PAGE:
Mural Conservancy of Los Angeles

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(1896-1974): He was one of Los Tres Grandes (along with Diego Rivera and José Clemente Orozco), Mexico's world-renowned mural masters. A life-long political activist who fought in the Mexican Revolution of 1910 and against Franco in Spain, Siqueiros came to Los Angeles in 1932-during an unfavorable political climate in Mexico-on a six-month visa and did three murals. The first was painted at Chouinard Institute of Art as part of a class Siqueiros taught. Titled "Workers' Meeting," it portrayed a gathering of white and black people, and its interracial theme was an immediate source of controversy. A wall was quickly erected to hide it, then later the mural itself was destroyed. His second project was "América Tropical" at Olvera Street. He also did a smaller fresco titled "Portrait of Present-Day Mexico" at the Santa Monica home of movie director Dudley Murphey. Still in place, its theme is the "Surrender to Imperialism of the Mexican Bourgeoisie Arisen from the Revolution."  While working on his projects in southern California, Siqueiros made several important technical innovations to the mural painting process. These included doing frescoes on concrete instead of plaster walls, transferring designs to walls with camera-projection, painting with an airbrush for fast application, and using stencils to get sharp edges. His Los Angeles murals are the only ones Siqueiros ever did in the United States.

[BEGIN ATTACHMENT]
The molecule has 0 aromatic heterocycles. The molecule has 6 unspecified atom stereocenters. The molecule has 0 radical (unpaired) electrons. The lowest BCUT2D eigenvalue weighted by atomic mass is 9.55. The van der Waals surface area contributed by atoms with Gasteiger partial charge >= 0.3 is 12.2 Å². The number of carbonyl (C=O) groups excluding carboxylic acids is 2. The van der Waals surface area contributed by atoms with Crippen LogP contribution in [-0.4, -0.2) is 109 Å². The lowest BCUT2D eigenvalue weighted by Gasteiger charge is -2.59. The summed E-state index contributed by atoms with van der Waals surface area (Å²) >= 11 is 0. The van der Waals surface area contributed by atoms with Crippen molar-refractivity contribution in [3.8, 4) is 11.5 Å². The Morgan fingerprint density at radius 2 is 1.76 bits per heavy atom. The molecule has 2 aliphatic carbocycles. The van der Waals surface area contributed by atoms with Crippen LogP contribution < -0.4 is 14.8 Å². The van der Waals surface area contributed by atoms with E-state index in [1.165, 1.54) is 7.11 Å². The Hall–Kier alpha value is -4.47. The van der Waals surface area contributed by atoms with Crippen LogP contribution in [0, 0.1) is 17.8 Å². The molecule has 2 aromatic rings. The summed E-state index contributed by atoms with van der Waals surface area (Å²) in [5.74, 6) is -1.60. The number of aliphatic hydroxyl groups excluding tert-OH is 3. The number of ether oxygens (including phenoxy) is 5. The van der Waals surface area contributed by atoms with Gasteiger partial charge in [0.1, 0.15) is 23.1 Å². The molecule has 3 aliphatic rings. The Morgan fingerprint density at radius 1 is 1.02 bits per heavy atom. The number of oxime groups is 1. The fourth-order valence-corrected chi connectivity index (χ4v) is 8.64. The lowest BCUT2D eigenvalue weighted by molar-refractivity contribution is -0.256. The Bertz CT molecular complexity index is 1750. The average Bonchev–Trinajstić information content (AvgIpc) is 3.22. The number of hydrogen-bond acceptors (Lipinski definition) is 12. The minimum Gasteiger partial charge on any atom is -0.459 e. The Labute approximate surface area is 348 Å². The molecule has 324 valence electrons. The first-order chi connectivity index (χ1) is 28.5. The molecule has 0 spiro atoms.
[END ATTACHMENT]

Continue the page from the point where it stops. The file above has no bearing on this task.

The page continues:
América Tropical

David Alfaro Siqueiros
Downtown LA

Dedicated to the local Mexican-American community, the mural is of a Native American impaled on a double crucifix of the Church and imper